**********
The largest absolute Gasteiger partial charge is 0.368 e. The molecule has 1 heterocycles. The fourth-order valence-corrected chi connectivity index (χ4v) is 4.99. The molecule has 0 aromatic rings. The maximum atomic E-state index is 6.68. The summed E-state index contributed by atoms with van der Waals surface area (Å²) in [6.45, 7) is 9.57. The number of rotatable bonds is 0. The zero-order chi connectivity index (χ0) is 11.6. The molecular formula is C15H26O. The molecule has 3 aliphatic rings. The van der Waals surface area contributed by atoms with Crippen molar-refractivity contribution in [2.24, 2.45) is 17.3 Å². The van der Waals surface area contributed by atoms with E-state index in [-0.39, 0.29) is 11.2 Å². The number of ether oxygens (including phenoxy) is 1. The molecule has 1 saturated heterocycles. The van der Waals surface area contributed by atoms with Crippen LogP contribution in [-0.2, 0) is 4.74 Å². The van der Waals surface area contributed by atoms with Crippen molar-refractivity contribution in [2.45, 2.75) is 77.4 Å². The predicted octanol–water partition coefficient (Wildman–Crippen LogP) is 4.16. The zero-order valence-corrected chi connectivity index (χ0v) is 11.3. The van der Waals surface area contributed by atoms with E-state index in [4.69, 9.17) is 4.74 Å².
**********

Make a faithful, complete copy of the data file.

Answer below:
The largest absolute Gasteiger partial charge is 0.368 e. The molecule has 1 heterocycles. The fourth-order valence-corrected chi connectivity index (χ4v) is 4.99. The molecule has 0 aromatic rings. The maximum atomic E-state index is 6.68. The summed E-state index contributed by atoms with van der Waals surface area (Å²) in [6.45, 7) is 9.57. The number of rotatable bonds is 0. The zero-order chi connectivity index (χ0) is 11.6. The molecular formula is C15H26O. The molecule has 3 aliphatic rings. The van der Waals surface area contributed by atoms with Crippen molar-refractivity contribution in [2.24, 2.45) is 17.3 Å². The van der Waals surface area contributed by atoms with E-state index in [-0.39, 0.29) is 11.2 Å². The number of ether oxygens (including phenoxy) is 1. The molecule has 1 saturated heterocycles. The van der Waals surface area contributed by atoms with Crippen LogP contribution in [-0.2, 0) is 4.74 Å². The van der Waals surface area contributed by atoms with Crippen molar-refractivity contribution in [2.45, 2.75) is 77.4 Å². The predicted octanol–water partition coefficient (Wildman–Crippen LogP) is 4.16. The zero-order valence-corrected chi connectivity index (χ0v) is 11.3. The van der Waals surface area contributed by atoms with E-state index in [4.69, 9.17) is 4.74 Å².